Thats a close-enough summation of Burning Palms; even then, the sleeper surprise offers many scoops of the unexpected.
From the wonderfully devious mind of writer/director Christopher B. Landon (screenwriter of Paranormal Activity 2 and Disturbia, and son of the late Michael Landon, who likely would be appalled) comes this anthology of five tales set in Los Angeles. With the exception of one minor character popping up in two segments, the stories otherwise play without obvious relation to one another.
In the first, Dedra (the ever-resplendent Rosamund Pike, Barneys Version) finally meets the teenage daughter (Emily Meade, My Soul to Take) of her fiancé (Dylan McDermott, TVs Dark Blue), and is appalled at their rather casual but close relationship, such as tanning together in the near-nude. Are they incestuous or is Dedra just reading too much into it?
The second story is the most outrageous, as Jamie Chung (Sucker Punch) reluctantly performs a sexual act at the request of her boyfriend (Robert Hoffman, Take Me Home Tonight) and then attempts to live with the consequences, which may literally drive her crazy.
Sandwiched in the middle is the antithesis of TVs Modern Family, as a gay couple (Anson Mount, TVs Conviction, and Peter Macdissi, The Losers) adopt a black girl (newcomer Tiara McKinney) under legally iffy circumstances, name her Mahogany, and then cant understand why she wont say a word. The truth is out there, and hilarious.
Kids doing the darndest things also figure heavily into the next bit, in which a trio of rich brats make life miserable for their Hispanic maid (Paz Vega, The Spirit), and their perpetually stoned nanny, aptly named Maryjane (Lake Bell, TVs Childrens Hospital), couldnt care less.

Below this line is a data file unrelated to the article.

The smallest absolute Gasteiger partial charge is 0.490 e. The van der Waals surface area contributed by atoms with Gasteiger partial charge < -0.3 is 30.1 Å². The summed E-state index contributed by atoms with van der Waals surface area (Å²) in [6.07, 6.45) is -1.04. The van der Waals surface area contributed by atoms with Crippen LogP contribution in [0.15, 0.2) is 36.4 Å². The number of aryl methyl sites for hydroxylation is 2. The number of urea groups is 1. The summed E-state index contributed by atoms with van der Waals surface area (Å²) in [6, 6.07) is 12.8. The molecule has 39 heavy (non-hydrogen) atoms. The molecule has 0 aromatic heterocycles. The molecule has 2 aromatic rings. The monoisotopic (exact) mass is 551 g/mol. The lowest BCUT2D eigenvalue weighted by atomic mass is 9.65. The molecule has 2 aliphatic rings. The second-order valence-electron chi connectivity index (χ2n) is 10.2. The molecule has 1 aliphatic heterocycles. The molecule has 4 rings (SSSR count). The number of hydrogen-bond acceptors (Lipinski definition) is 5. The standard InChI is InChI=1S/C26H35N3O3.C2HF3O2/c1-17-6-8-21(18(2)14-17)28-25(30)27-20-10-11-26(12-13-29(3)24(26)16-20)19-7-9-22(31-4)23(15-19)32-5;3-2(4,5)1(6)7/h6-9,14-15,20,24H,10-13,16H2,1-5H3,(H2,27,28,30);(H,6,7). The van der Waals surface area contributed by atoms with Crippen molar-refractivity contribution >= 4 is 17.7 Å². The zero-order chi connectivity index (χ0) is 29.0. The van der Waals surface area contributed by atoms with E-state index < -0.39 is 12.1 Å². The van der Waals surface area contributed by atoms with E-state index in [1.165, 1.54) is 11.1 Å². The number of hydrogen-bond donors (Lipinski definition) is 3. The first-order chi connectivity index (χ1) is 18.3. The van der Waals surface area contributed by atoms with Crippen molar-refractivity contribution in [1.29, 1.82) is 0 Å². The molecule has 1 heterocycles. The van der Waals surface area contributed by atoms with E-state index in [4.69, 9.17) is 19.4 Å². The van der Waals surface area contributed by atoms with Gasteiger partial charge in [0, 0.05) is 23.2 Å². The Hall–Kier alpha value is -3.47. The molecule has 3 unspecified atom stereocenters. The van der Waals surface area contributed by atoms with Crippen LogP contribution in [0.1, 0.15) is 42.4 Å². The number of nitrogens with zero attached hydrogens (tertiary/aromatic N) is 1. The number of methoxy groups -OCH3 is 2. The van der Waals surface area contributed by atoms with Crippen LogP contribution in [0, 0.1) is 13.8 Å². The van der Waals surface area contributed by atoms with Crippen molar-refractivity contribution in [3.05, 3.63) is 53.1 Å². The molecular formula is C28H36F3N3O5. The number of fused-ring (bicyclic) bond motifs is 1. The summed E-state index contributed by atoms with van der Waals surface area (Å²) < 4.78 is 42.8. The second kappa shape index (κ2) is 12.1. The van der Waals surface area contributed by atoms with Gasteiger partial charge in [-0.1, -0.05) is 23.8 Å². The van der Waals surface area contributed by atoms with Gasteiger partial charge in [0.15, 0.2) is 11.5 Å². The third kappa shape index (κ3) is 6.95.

Coming in dead last is the most disturbing of the bunch, and the only one that doesnt fit Burning Palms otherwise comedic mold. It examines what happens after a single woman (Zoe Saldana, Avatar) is sexually assaulted in her apartment, and finds that the rapist (Nick Stahl, Mirrors 2) left behind his wallet: not what youd expect.
Obviously living on the edge and pushing pins into the bubble of political correctness, Burning Palms never plays it safe, so the easily offended should beware. For everyone else, especially lovers of jet-black comedy, this is a real gem a near-excellent work of big ideas, bigger laughs and boisterous performances.
The only thing bad about it? The Blu-ray has only a trailer in addition to the feature. Still, the films repeat value bodes well for an eventual cult following and, with any luck, a second edition. Rod Lott